There are countless movements out there with radical visions. 350.org is trying to avert the ecological catastrophe that climate change would reap on the planet by allying with indigenous first nations to not so subtly put the pathology of capitalism on trial. #BlackLivesMatter has burgeoned beyond its catalyst of police brutality to include issues like stateless Haitians expelled from the Dominican Republic, the environmental racism of the Flint, Michigan water crisis, and ancillary causes such as #BlackLandMatters. Kurdish feminist anarchists in Rojava (located in Northern Syria) are experimenting with radical forms of gender equal direct democracy eschewing the ideas of statehood, capitalism and patriarchy. The group #StrikeDebt is spearheading the global effort to cancel student and housing debt. The Sylvia Rivera Law Project works to provide free council services to trans-gender people who are railroaded in the legal system, while also supporting activist causes looking at the limits of law as means of protection.
These efforts, collectively, are democratizing; their efforts pick up where the standard channels of influence fail to deliver.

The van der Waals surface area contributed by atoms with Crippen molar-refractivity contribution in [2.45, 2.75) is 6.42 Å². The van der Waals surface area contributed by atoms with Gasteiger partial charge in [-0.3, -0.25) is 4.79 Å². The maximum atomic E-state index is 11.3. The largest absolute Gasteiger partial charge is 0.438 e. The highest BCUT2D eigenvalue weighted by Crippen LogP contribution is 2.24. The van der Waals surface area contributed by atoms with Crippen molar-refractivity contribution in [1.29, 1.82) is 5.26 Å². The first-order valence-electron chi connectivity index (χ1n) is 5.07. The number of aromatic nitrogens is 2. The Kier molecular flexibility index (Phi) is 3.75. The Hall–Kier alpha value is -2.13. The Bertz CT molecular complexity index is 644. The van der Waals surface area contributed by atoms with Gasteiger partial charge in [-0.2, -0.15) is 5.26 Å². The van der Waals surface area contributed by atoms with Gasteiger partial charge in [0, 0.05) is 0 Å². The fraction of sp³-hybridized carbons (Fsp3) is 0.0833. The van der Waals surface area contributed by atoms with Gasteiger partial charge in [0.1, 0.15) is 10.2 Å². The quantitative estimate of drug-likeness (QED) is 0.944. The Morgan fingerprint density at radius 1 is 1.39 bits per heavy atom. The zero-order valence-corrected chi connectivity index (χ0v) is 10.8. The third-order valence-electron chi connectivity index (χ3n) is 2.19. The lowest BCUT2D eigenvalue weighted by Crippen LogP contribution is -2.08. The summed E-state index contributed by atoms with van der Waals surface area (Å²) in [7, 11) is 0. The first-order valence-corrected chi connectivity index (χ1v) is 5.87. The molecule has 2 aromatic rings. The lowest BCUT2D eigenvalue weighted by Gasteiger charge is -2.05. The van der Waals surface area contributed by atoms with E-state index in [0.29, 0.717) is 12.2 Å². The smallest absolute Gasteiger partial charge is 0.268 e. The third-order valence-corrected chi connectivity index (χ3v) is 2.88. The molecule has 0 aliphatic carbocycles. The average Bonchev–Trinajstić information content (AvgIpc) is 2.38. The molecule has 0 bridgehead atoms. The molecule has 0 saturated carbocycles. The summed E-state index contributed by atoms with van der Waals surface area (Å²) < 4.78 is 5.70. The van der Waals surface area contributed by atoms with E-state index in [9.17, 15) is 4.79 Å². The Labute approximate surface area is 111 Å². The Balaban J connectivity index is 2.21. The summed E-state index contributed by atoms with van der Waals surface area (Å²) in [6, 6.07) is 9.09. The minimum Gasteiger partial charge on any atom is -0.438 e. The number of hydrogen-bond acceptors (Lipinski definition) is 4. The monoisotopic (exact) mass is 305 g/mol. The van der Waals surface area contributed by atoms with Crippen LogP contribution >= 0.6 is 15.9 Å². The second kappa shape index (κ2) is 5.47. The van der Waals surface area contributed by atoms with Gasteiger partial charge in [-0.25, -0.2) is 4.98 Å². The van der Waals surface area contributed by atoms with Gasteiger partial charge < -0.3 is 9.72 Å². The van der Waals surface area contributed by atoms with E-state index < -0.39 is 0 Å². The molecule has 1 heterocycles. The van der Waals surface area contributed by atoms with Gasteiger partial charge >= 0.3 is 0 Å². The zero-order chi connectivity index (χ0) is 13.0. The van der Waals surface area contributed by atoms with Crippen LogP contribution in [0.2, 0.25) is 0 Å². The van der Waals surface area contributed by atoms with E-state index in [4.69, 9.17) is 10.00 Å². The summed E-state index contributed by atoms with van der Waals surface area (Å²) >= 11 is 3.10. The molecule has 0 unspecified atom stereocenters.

Fundamentally, terms such as “bipartisan consensus” and “lesser evil” are just the vocabulary that describes the status quo and keeping it going. If those terms form the decision-making framework of the average voter, fine.
Work, school, families, girlfriends, boyfriends, and choice of free time all bid for our attentions. That is plenty of cross pressure, but we should not have illusions that “lesser evil” is anything more than personal and notional solution to a deeply undemocratic structure.
The only genuine solution to the long list of problems in the world is struggle. When we fight, we win.